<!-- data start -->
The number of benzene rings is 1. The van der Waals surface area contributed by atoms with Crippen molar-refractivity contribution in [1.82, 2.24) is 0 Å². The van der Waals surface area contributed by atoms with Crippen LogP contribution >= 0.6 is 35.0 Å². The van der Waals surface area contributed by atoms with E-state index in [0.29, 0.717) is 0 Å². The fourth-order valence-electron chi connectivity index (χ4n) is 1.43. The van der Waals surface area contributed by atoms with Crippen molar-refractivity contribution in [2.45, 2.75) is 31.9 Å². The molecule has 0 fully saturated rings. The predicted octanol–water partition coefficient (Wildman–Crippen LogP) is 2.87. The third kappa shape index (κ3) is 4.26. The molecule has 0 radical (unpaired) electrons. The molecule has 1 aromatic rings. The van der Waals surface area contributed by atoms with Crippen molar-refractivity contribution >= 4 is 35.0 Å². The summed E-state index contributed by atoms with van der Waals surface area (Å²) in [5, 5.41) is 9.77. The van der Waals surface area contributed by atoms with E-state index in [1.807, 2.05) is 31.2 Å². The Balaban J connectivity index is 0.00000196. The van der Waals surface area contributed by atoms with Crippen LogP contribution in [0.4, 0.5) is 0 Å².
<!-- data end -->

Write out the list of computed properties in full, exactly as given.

The number of benzene rings is 1. The van der Waals surface area contributed by atoms with Crippen molar-refractivity contribution in [1.82, 2.24) is 0 Å². The van der Waals surface area contributed by atoms with Crippen LogP contribution >= 0.6 is 35.0 Å². The van der Waals surface area contributed by atoms with E-state index in [0.29, 0.717) is 0 Å². The fourth-order valence-electron chi connectivity index (χ4n) is 1.43. The van der Waals surface area contributed by atoms with Crippen molar-refractivity contribution in [2.45, 2.75) is 31.9 Å². The molecule has 0 fully saturated rings. The predicted octanol–water partition coefficient (Wildman–Crippen LogP) is 2.87. The third kappa shape index (κ3) is 4.26. The molecule has 0 radical (unpaired) electrons. The molecule has 1 aromatic rings. The van der Waals surface area contributed by atoms with Crippen molar-refractivity contribution >= 4 is 35.0 Å². The summed E-state index contributed by atoms with van der Waals surface area (Å²) in [5, 5.41) is 9.77. The van der Waals surface area contributed by atoms with E-state index in [1.807, 2.05) is 31.2 Å². The Balaban J connectivity index is 0.00000196. The van der Waals surface area contributed by atoms with Crippen LogP contribution in [0.4, 0.5) is 0 Å².